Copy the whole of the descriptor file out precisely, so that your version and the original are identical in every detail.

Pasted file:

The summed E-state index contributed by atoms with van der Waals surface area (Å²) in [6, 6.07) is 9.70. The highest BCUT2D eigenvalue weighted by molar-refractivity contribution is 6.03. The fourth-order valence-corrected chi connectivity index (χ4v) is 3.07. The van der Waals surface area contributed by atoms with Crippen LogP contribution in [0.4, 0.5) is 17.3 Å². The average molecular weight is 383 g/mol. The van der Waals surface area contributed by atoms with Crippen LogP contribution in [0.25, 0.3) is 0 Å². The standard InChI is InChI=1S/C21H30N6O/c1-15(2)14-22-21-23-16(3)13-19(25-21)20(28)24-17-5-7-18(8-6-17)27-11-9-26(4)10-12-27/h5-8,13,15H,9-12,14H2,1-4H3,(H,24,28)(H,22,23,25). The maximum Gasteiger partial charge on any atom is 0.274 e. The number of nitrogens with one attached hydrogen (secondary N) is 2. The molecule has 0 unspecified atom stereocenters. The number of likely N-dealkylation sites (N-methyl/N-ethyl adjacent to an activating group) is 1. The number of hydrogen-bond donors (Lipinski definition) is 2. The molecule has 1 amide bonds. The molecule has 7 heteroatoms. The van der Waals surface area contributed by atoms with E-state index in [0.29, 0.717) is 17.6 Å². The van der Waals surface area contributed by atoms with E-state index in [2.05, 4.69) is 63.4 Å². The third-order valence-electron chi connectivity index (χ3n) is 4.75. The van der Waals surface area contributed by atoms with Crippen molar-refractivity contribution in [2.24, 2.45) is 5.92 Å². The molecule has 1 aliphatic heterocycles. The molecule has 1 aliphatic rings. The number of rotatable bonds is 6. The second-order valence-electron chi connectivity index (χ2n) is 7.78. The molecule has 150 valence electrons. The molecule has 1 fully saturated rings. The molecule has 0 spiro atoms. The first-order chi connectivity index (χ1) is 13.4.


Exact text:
The summed E-state index contributed by atoms with van der Waals surface area (Å²) in [6, 6.07) is 9.70. The highest BCUT2D eigenvalue weighted by molar-refractivity contribution is 6.03. The fourth-order valence-corrected chi connectivity index (χ4v) is 3.07. The van der Waals surface area contributed by atoms with Crippen LogP contribution in [0.4, 0.5) is 17.3 Å². The average molecular weight is 383 g/mol. The van der Waals surface area contributed by atoms with Crippen LogP contribution in [0.25, 0.3) is 0 Å². The standard InChI is InChI=1S/C21H30N6O/c1-15(2)14-22-21-23-16(3)13-19(25-21)20(28)24-17-5-7-18(8-6-17)27-11-9-26(4)10-12-27/h5-8,13,15H,9-12,14H2,1-4H3,(H,24,28)(H,22,23,25). The maximum Gasteiger partial charge on any atom is 0.274 e. The number of nitrogens with one attached hydrogen (secondary N) is 2. The molecule has 0 unspecified atom stereocenters. The number of likely N-dealkylation sites (N-methyl/N-ethyl adjacent to an activating group) is 1. The number of hydrogen-bond donors (Lipinski definition) is 2. The molecule has 1 amide bonds. The molecule has 7 heteroatoms. The van der Waals surface area contributed by atoms with E-state index in [0.29, 0.717) is 17.6 Å². The van der Waals surface area contributed by atoms with E-state index in [2.05, 4.69) is 63.4 Å². The third-order valence-electron chi connectivity index (χ3n) is 4.75. The van der Waals surface area contributed by atoms with Crippen molar-refractivity contribution in [2.24, 2.45) is 5.92 Å². The molecule has 1 aliphatic heterocycles. The molecule has 1 aliphatic rings. The number of rotatable bonds is 6. The second-order valence-electron chi connectivity index (χ2n) is 7.78. The molecule has 150 valence electrons. The molecule has 1 fully saturated rings. The molecule has 0 spiro atoms. The first-order chi connectivity index (χ1) is 13.4.